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dc.contributor.authorChakraborty, Promitaen_US
dc.date.accessioned2014-05-09T08:01:02Z
dc.date.available2014-05-09T08:01:02Z
dc.date.issued2014-05-08en_US
dc.identifier.othervt_gsexam:2628en_US
dc.identifier.urihttp://hdl.handle.net/10919/47932
dc.description.abstractAlthough nonflexible, scaled molecular models like Pauling-Corey's and its descendants have made significant contributions in structural biology research and pedagogy, recent technical advances in 3D printing and electronics make it possible to go one step further in designing physical models of biomacromolecules: to make them conformationally dynamic. We report the design, construction, and validation of a flexible, scaled, physical model of the polypeptide chain, which accurately reproduces the bond rotational degrees-of-freedom in the peptide backbone. The coarse-grained backbone model consists of repeating amide and alpha-carbon units, connected by mechanical bonds (corresponding to phi and psi angles) that include realistic barriers to rotation that closely approximate those found at the molecular scale. Longer-range hydrogen-bonding interactions are also incorporated, allowing the chain to easily fold into stable secondary structures. This physical model can serve as the basis for linking tangible bio-macromolecular models directly to the vast array of existing computational tools to provide an enhanced and interactive human-computer interface. We have explored the boundaries of this direction at the interface of computational tools and physical models of biological macromolecules at the nano-scale. Using a CAD-biocomputational framework, we have provided a methodology to design and build physical protein models focusing on shape and dynamics. We have also developed a workflow and an interface implemented for such bio-modeling tools. This physical-digital interface paradigm, at the intersection of native state proteins (P), computational models (C) and physical models (P), provides new opportunities for building an interactive computational modeling tool for protein folding and drug design. Furthermore, this model is easily constructed with readily obtainable parts and promises to be a tremendous educational aid to the intuitive understanding of chain folding as the basis for macromolecular structure.en_US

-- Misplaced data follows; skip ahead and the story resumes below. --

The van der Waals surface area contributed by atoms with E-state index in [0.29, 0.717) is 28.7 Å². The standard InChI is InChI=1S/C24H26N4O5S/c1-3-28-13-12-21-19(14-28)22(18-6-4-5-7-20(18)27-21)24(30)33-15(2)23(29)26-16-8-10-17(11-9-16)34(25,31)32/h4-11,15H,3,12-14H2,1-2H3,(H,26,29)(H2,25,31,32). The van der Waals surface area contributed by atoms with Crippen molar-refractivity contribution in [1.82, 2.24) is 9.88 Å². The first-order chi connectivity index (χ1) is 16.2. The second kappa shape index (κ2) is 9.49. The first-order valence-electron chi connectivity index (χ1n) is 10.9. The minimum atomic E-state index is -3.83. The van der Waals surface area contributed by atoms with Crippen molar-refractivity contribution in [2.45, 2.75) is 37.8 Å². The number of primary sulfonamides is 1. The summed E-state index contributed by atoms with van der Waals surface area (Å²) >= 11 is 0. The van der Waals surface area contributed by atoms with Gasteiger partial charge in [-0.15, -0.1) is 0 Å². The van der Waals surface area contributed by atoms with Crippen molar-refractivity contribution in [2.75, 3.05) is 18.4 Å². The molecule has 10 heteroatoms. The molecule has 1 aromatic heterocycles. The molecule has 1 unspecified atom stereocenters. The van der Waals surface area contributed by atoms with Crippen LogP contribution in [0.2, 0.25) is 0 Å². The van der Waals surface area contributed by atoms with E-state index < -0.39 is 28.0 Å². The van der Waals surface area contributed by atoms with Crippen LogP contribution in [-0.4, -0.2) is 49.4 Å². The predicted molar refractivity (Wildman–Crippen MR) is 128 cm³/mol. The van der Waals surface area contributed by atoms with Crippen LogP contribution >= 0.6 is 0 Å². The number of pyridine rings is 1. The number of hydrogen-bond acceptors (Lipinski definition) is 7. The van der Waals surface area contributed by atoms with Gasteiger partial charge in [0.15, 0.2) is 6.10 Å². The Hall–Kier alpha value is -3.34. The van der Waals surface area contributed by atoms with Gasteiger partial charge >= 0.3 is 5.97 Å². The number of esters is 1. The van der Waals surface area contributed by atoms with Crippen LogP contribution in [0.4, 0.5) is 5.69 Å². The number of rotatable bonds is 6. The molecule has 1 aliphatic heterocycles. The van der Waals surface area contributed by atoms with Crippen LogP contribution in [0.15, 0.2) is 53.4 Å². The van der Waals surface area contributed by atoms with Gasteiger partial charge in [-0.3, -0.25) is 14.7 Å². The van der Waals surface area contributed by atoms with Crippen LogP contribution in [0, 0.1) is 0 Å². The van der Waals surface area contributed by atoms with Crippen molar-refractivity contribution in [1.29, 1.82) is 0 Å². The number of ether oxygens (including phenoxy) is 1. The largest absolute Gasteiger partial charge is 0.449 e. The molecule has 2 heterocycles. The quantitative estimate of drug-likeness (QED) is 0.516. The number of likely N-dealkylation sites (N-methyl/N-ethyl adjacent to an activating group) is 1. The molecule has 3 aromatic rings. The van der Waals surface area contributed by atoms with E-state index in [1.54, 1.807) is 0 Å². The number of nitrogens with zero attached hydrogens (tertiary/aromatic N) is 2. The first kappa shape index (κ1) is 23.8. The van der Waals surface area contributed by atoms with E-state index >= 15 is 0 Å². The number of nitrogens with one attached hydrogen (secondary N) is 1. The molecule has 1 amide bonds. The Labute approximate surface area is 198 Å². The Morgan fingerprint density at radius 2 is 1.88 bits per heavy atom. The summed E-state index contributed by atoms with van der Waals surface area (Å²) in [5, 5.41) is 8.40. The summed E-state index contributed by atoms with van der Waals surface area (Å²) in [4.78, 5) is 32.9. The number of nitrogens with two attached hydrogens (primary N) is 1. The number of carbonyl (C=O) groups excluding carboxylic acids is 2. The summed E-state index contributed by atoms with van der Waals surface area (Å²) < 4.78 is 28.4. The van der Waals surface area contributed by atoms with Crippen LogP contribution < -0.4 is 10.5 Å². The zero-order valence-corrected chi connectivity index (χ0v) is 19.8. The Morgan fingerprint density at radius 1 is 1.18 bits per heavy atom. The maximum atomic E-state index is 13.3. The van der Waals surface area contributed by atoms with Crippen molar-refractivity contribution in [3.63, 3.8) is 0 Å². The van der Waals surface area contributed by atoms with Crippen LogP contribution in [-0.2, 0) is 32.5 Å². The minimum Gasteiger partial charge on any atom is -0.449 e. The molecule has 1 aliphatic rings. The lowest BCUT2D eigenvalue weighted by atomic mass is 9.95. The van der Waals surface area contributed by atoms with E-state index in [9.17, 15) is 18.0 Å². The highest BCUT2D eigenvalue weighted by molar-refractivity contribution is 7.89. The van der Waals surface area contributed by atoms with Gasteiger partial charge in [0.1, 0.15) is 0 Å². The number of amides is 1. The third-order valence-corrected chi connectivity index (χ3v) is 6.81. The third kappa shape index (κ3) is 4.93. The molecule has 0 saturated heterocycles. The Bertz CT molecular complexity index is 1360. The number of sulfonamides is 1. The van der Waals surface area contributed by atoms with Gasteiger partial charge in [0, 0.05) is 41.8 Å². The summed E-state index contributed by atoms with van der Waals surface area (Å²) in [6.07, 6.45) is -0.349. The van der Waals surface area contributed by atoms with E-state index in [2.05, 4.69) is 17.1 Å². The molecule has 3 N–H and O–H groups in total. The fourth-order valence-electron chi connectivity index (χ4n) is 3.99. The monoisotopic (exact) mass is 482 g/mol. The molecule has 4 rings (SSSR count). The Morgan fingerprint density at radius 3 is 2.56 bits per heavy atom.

dc.format.mediumETDen_US
dc.publisherVirginia Techen_US
dc.rightsThis Item is protected by copyright and/or related rights. Some uses of this Item may be deemed fair and permitted by law even without permission from the rights holder(s), or the rights holder(s) may have licensed the work for use under certain conditions. For other uses you need to obtain permission from the rights holder(s).en_US
dc.subjectPhysical modelsen_US
dc.subjectpolypeptidesen_US
dc.subjectRamachandran ploten_US
dc.subject3D-printingen_US
dc.subjectmolecular modelen_US
dc.subjectprotein foldingen_US
dc.subjectstructural biologyen_US
dc.subjectbiochemistry educationen_US
dc.subjectphysical-digital interfaceen_US
dc.subjectmacromoleculeen_US
dc.subjectPeppytideen_US
dc.titleA Computational Framework for Interacting with Physical Molecular Models of the Polypeptide Chainen_US
dc.typeDissertationen_US
dc.contributor.departmentComputer Scienceen_US
dc.description.degreePh. D.en_US
thesis.degree.namePh. D.en_US
thesis.degree.leveldoctoralen_US
thesis.degree.grantorVirginia Polytechnic Institute and State Universityen_US
thesis.degree.disciplineComputer Science and Applicationsen_US
dc.contributor.committeechairZuckermann, Ronald N.en_US
dc.contributor.committeechairOnufriev, Alexeyen_US
dc.contributor.committeememberRamakrishnan, Narendranen_US
dc.contributor.committeememberZhang, Liqingen_US
dc.contributor.committeememberDerisi, Joseph L.en_US


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